The Practical Legal Implications of Pokémon Go

by Williams Venker & Sanders
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On July 6, 2016, Nintendo released Pokémon Go in the United States.  Pokémon Go is a downloadable application for your smartphone that provides for an “augmented reality experience.” In the game, computer-generated virtual creatures, aka Pokémon, are superimposed on the live camera view of player’s smartphones. The player travels to real, physical locations, such as parks, beaches and notable landmarks, in an attempt to locate and catch the virtual Pokémon.

Full disclosure: I’m about as technology savvy as Phil Hartman’s Unfrozen Caveman Lawyer character from Saturday Night Live, so I’m not going to even attempt to explain what “augmented reality” is. Instead, I’ll refer you to Bloomberg.com, whose contributors were kind enough to create “A Beginner’s Guide to Pokémon GO,” to assist those of us frightened and confused by technology.

However, I witnessed the phenomenon firsthand the other evening while in the University City Loop. Picture groups of people of all ages wandering up and down a very busy urban street crowded with pedestrians and cars all the while holding up their smartphones in front of them like electronic divining rods searching for virtual, computer-generated treasure placed on real property, both public and private.

The creator of Pokémon Go, an American software company named Niantic, Inc., and its venture partner, Nintendo, have been criticized for choosing inappropriate locations, i.e., cemeteries, memorials, and other monuments, as sites to catch Pokémon creatures. For instance, after an increasing number of individuals were reported playing Pokémon at Arlington National Cemetery, a notification was posted on the cemetery’s Twitter account that requested all visitors refrain from playing the game on the grounds.

Poor taste in choosing game locations aside, could Nintendo and Niantic be creating liability in tort for their choices of real locations for the placement of their virtual objects? What happens when playing a game in “augmented reality” has real-world, legal implications?

For example, could the placement of a virtual Pokémon inside a real, fenced-in area be said to have created an attractive nuisance? Would it then be reasonably foreseeable that a child might scale a fence to catch a Pokémon? If that child injured themselves, would Nintendo and Niantic be liable because of the creation and placement of the Pokémon? Moreover, do Nintendo and Niantic owe a duty of care to not place the Pokémon on private property or in dangerous locations?

Not surprisingly, Niantic and Nintendo included terms of service that players must agree to before playing Pokémon Go. The full terms of service may be accessed here, but in summary, players assume the responsibility of safe play while Niantic and Nintendo disclaim all liability for essentially any conceivable mishap that might result, i.e., property damage, personal injury or death, violation of any laws, and any tort liability that might result. Players also agree to binding arbitration unless they provide written notice to Niantic within 30 days of accepting the terms of service. Is such an agreement enforceable?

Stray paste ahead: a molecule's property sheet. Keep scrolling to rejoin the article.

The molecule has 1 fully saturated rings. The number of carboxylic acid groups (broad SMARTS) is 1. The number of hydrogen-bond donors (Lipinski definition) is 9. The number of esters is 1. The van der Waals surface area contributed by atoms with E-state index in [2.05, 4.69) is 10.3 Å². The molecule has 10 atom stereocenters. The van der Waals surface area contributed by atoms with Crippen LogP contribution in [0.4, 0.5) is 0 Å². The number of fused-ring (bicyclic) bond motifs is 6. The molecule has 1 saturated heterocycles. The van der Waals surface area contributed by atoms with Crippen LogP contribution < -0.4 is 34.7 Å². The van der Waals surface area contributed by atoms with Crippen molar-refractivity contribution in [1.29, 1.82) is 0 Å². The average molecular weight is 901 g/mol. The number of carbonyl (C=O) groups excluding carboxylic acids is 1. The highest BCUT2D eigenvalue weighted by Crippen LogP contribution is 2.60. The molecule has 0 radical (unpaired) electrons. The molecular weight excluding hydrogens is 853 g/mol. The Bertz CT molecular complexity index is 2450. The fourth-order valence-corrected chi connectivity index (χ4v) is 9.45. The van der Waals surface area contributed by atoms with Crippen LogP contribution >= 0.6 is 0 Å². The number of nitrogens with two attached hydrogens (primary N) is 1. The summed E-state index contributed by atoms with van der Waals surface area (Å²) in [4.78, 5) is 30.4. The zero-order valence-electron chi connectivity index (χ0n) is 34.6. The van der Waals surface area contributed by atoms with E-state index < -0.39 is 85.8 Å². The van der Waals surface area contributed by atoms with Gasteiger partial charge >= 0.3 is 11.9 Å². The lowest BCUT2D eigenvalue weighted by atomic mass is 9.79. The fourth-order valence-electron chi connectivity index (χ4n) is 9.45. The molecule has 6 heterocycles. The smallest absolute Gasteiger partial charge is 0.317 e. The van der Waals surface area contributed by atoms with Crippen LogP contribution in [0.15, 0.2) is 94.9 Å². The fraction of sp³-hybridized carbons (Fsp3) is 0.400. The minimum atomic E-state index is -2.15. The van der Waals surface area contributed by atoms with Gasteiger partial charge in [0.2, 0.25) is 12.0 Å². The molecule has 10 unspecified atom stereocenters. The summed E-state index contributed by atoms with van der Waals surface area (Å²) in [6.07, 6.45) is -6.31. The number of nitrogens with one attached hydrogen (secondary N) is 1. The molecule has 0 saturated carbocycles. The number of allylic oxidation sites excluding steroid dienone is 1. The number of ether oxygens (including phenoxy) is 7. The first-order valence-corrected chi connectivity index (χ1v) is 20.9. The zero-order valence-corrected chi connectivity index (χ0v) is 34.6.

In Missouri, one cannot release others from liability for conduct that is willful or intentional, grossly negligent, or involves the public interest. While it is possible to release one from liability for their own negligence, such a release is typically disfavored and strictly construed against the party benefitting from the release. Additionally, the placement of the release and its readability i.e. is it in large, bold type at the beginning of the document as opposed to tiny print at the end, also factors into whether a court will enforce its provisions. A limitation of liability might also be found to be unconscionable and unenforceable if a court determines the terms are weighted so unfairly in favor of one of the parties.

What if a Pokémon is placed on private property, does the property owner have any rights to prevent it? It could be argued that the “augmented reality” objects in Pokémon Go do not constitute a physical invasion of real property. Instead, it is the players entering onto the property in search of the virtual objects that may constitute a trespass. But what happens when real people traipse onto your real property and then really injure themselves? Could you also bear some liability?

At this point it seem safe to safe that the potential issues resulting from augmented reality games such as Pokémon Go have yet to be fully realized. But while the popularity of this game may fade relatively quickly, the legal issues created will remain as a result of the slew of augmented reality games that are sure to follow.

 

DISCLAIMER: Because of the generality of this update, the information provided herein may not be applicable in all situations and should not be acted upon without specific legal advice based on particular situations.

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